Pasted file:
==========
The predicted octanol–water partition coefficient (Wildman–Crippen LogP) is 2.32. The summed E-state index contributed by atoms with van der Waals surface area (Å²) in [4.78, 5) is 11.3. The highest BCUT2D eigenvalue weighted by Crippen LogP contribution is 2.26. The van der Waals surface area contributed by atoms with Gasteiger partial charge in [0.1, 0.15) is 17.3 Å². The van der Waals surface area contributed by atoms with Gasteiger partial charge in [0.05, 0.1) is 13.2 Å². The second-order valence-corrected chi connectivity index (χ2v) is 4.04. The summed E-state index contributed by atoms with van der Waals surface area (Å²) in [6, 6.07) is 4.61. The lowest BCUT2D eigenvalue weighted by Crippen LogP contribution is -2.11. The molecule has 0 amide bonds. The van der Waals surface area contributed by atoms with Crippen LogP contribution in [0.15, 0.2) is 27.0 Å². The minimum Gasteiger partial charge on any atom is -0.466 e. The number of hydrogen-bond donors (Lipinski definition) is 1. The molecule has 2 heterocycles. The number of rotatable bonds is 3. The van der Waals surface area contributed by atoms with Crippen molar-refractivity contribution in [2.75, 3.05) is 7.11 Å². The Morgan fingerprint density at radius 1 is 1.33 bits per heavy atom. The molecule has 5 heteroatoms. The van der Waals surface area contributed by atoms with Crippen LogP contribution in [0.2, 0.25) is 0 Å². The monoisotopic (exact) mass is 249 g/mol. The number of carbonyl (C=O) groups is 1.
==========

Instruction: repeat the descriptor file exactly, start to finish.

The predicted octanol–water partition coefficient (Wildman–Crippen LogP) is 2.32. The summed E-state index contributed by atoms with van der Waals surface area (Å²) in [4.78, 5) is 11.3. The highest BCUT2D eigenvalue weighted by Crippen LogP contribution is 2.26. The van der Waals surface area contributed by atoms with Gasteiger partial charge in [0.1, 0.15) is 17.3 Å². The van der Waals surface area contributed by atoms with Gasteiger partial charge in [0.05, 0.1) is 13.2 Å². The second-order valence-corrected chi connectivity index (χ2v) is 4.04. The summed E-state index contributed by atoms with van der Waals surface area (Å²) in [6, 6.07) is 4.61. The lowest BCUT2D eigenvalue weighted by Crippen LogP contribution is -2.11. The molecule has 0 amide bonds. The van der Waals surface area contributed by atoms with Crippen LogP contribution in [0.15, 0.2) is 27.0 Å². The minimum Gasteiger partial charge on any atom is -0.466 e. The number of hydrogen-bond donors (Lipinski definition) is 1. The molecule has 2 heterocycles. The number of rotatable bonds is 3. The van der Waals surface area contributed by atoms with Crippen molar-refractivity contribution in [2.75, 3.05) is 7.11 Å². The Morgan fingerprint density at radius 1 is 1.33 bits per heavy atom. The molecule has 5 heteroatoms. The van der Waals surface area contributed by atoms with Crippen LogP contribution in [0.2, 0.25) is 0 Å². The monoisotopic (exact) mass is 249 g/mol. The number of carbonyl (C=O) groups is 1.